The House Oversight Committee received information that the Washington Commanders have retained ticket revenue to be shared with other NFL teams, sources told Front Office Sports.
Under NFL statutes, all teams are required to give 40% of ticket sales from each home game — minus ticket processing fees and taxes — to the league, which then distributes the funds to visiting teams. At least one person gave information to congressional investigators in recent weeks claiming the commanders did not turn over the full 40%, two sources with knowledge of the investigation told FOS.
It is not clear how long this alleged scheme ran or who authorized it.
The Commanders and the NFL have been learning about the allegations in recent weeks, a source told FOS.
An NFL spokesman declined to comment when reached by FOS. Commanders did not immediately respond to a request for comment.
FOS reported On Thursday, the House Oversight Committee broadened its investigation beyond claims the commanders encouraged a hostile work environment to include an investigation into the finances of the team and owner Dan Snyder.
Sources told FOS that the person who leaked the information to the Democrat-led Oversight Committee was who is referenced in the following statement by GOP Oversight Committee spokesman Austin Hacker:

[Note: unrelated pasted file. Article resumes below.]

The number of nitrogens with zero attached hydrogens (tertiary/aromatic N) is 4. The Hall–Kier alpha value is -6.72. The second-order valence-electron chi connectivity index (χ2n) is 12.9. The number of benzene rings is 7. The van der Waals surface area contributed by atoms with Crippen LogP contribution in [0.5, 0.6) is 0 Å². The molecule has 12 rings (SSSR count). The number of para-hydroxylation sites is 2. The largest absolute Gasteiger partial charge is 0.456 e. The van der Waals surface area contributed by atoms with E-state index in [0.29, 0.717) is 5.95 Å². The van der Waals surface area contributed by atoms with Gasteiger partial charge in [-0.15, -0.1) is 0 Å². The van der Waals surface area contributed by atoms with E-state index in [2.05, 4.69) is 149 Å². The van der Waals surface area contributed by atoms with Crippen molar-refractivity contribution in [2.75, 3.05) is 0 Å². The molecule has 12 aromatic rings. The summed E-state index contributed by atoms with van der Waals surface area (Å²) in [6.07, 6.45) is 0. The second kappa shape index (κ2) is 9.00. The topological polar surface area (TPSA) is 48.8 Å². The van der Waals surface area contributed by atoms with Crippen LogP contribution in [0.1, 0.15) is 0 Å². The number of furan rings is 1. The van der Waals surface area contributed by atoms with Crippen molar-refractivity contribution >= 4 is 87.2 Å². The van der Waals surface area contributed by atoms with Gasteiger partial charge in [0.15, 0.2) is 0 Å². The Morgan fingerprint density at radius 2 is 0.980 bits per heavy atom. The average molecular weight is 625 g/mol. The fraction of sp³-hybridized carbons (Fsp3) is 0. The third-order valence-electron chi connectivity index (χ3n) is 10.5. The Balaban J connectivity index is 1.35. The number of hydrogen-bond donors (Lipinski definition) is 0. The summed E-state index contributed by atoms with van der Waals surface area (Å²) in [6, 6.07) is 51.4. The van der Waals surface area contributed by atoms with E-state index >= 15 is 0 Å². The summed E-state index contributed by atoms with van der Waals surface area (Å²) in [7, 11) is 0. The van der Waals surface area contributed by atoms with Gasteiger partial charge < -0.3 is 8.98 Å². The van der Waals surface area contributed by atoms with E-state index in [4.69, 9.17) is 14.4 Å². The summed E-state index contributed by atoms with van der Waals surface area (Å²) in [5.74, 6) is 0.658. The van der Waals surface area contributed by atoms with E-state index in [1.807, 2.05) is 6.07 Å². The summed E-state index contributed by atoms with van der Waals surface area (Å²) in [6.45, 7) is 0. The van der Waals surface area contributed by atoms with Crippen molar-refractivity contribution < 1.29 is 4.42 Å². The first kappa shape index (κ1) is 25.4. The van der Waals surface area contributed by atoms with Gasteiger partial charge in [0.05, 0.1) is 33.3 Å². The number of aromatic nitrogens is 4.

“The leak of unilateral, unverified, unsupported allegations from a disgruntled ex-employee with an ax to grind is just further evidence that the Democrat investigation is a waste of Congressional time. Nothing the Committee has heard from credible witnesses indicates financial irregularities; In fact, the only credible witness capable of knowing the facts Democrats have heard has denied such improprieties.”
Sources with knowledge of the information given to the Oversight Committee staff told FOS that this went beyond a first-person testimony.
Ticket sales are the only portion of local revenue that must be shared among NFL owners. The teams do not share any other revenue – from parking to local sponsorship deals – with the other teams.
Ticket sales not only impact other teams, but players as well, as ticket revenue feeds into the league’s total revenue, which is used to determine the annual salary cap.
The salary cap for the 2022 season is $208.2 million, up $25.7 million. The cap was lowered last season for the first time since its inception in 1994, largely due to the pandemic limiting fan participation during the 2020 season.
The Green Bay Packers, the only publicly owned team in the NFL, attended $77 million in ticket sales in 2019, the latest available data for a season unaffected by the pandemic.
The Commanders reported the second-lowest viewership last season.
“To my knowledge, early ticketing proceeds are doing very well in Washington,” NFL Commissioner Roger Goodell told reporters at Tuesday’s owner meetings. “They are making great progress. We are going into the season very optimistically.”